Sir Thomas Wyatt Questions and Answers

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How might one interpret the poem "Forget Not Yet The Tried Intent," by Sir Thomas Wyatt?

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"Forget Not Yet" is a poem that is based around the desire of the speaker to commend himself to his lover as he talks about the many hardships he has faced and the sufferings he has endured to enable to recommend himself to her:

Forget not yet the great assays,

The cruel wrongs, the scornful ways,

The painful patience in denays

Forget not yet.

It appears from the pleading tone that runs throughout the poem that the speaker is trying to remonstrate with his lover and to try and encourage her to not dismiss him or end their relationship. The repetition of the phrase "Forget not yet" at the start and end of each stanza form a kind of refrain as the speaker fills the content of each stanza with proof of his devotion and love for his beloved and reasons why she should not "forget" the strength and depth of his love for her. The final stanza in particular demonstrates his most powerful argument:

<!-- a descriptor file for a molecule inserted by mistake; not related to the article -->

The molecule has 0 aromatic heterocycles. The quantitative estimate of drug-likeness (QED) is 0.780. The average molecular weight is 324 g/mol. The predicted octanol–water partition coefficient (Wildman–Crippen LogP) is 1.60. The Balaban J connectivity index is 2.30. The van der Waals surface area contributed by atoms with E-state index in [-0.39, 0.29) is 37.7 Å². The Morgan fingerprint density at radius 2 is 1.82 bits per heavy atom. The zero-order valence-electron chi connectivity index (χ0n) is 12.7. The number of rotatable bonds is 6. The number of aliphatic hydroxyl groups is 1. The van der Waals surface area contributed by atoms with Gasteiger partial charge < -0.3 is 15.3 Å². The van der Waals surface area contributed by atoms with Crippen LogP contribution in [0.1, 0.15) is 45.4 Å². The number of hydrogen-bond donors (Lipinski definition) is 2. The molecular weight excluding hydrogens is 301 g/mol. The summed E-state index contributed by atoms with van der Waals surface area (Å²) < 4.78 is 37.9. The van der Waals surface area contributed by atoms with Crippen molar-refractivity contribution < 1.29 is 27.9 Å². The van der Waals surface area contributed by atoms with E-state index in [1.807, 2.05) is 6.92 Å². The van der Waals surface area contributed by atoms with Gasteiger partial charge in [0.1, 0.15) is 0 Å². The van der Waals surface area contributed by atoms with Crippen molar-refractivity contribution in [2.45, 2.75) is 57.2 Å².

Forget not yet thine own approved,

The which so long hath thee so loved,

Whose steadfast faith yet never moved,

Forget not this.

The change of the wording of the final line to "Forget not this" shows how this is the last gambit of the speaker, focusing his beloved's mind on the depth of his affection for her and the constancy of his affection for her.

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